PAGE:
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Why I’m high on this Tigers team

detroit_tigers_logoBefore the season, I wrote that these Tigers would be a bit of a mystery. We didn’t know what to expect. Unlike the “experts,” I didn’t expect the worst. But other than that, I had no idea what we’d see out of the 2009 Detroit Tigers. Well — and knowing full well the dangers in trying to extrapolate too much out of two weeks of baseball — I’ve come to my first conclusion. This team — tied for first place at the moment — is actually pretty good and can keep it up. You know why?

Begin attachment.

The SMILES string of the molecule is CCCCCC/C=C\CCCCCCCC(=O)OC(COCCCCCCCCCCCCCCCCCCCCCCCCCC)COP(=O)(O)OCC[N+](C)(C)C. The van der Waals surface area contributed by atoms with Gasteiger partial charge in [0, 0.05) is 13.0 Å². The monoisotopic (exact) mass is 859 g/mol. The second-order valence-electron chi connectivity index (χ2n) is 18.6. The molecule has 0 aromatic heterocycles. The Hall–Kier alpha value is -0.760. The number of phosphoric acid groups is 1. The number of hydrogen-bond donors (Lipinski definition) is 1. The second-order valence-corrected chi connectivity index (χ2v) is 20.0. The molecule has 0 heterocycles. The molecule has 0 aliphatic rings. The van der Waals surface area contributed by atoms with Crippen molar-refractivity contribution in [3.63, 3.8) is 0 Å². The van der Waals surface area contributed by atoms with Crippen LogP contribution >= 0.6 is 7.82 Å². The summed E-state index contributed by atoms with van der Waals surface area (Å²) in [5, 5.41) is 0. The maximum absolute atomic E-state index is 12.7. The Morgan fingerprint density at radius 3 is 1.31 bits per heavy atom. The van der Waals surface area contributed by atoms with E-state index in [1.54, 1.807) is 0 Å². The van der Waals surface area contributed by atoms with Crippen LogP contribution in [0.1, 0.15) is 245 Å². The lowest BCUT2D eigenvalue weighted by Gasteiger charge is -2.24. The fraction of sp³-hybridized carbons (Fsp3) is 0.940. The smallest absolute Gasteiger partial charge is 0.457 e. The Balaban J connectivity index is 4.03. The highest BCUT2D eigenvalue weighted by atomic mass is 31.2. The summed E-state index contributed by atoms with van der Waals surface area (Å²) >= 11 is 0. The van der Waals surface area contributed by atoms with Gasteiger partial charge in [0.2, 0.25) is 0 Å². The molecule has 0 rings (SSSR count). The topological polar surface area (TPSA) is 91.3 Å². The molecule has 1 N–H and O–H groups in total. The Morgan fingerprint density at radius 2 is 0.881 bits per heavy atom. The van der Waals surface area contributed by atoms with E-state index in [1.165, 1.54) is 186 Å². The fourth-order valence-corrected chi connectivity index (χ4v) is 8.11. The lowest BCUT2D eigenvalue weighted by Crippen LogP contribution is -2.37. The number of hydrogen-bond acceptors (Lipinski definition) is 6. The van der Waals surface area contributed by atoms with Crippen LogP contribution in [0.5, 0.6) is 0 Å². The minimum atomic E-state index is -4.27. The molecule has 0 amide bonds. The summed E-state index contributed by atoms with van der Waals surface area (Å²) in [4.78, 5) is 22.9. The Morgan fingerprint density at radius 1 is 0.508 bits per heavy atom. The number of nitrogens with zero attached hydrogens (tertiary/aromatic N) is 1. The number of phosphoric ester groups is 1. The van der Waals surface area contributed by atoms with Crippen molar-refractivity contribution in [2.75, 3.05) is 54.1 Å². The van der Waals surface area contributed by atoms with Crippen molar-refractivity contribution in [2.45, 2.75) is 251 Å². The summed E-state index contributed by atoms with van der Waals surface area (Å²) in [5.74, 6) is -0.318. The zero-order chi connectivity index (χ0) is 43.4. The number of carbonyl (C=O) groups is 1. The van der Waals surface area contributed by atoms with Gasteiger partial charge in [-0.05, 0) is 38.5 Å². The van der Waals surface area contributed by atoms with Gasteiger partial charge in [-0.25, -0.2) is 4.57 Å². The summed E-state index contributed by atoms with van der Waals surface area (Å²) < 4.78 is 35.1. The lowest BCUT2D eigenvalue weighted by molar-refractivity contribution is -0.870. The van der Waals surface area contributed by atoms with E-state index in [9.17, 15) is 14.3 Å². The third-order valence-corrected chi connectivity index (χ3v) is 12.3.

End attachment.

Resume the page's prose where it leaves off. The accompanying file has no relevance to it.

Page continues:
• The pitching — The Tigers have found a new respect for the strike zone. Whether this can be directly attributed to first-year pitching coach Rick Knapp — who preached the importance of throwing strikes in the Twins organization for years upon years — or some sort of early-season fluke is up to you to decide. I’m pretty sure it’s not a fluke, though. They are just pounding the strike zone, from rookie Rick Porcello to the previously location-less Edwin Jackson and Fernando Rodney. Right now, the Tigers have allowed the fewest walks in the majors (33). You may want to point to the Tigers having a pedestrian strikeout rating (7th in the American League), but I’d counter it’s about what you’d expect when two of your five starters are sinkerballers. And with the defense behind them (I’ll get to that later), that’s not a bad thing. The Tigers still have the third best strikeout-to-walk ratio in the AL. The bullpen has allowed 13 runs — eight of them by Eddie Bonine and Juan Rincon, who do not figure into the Tigers late-inning plans, and three more by Brandon Lyon in his first time on the mound in a Tigers uniform. Meanwhile, Bobby Seay, Ryan Perry and a rebuilt, finally-healthy Fernando Rodney have been extremely stingy after the seventh inning. In all, it’s resulted in an ERA of 3.87, a number that I believe is more or less sustainable. And considering the Tigers spent 7 of their 12 games this season playing games against the Blue Jays (6.04 runs per game, third in AL) and Rangers (6.79 runs per game, first in AL), while putting decent pitching numbers up. Finally, remember Detroit is already missing two starting pitchers — Jeremy Bonderman, and, if you choose to count him, Dontrelle Willis — and a reliever — Joel Zumaya, who hit 100 on the radar gun in a two-inning scoreless rehab assignment in Triple-A on Saturday. All of them could be back on the mound within a month. So you have to believe Detroit has enough depth in pitching this season to keep it up.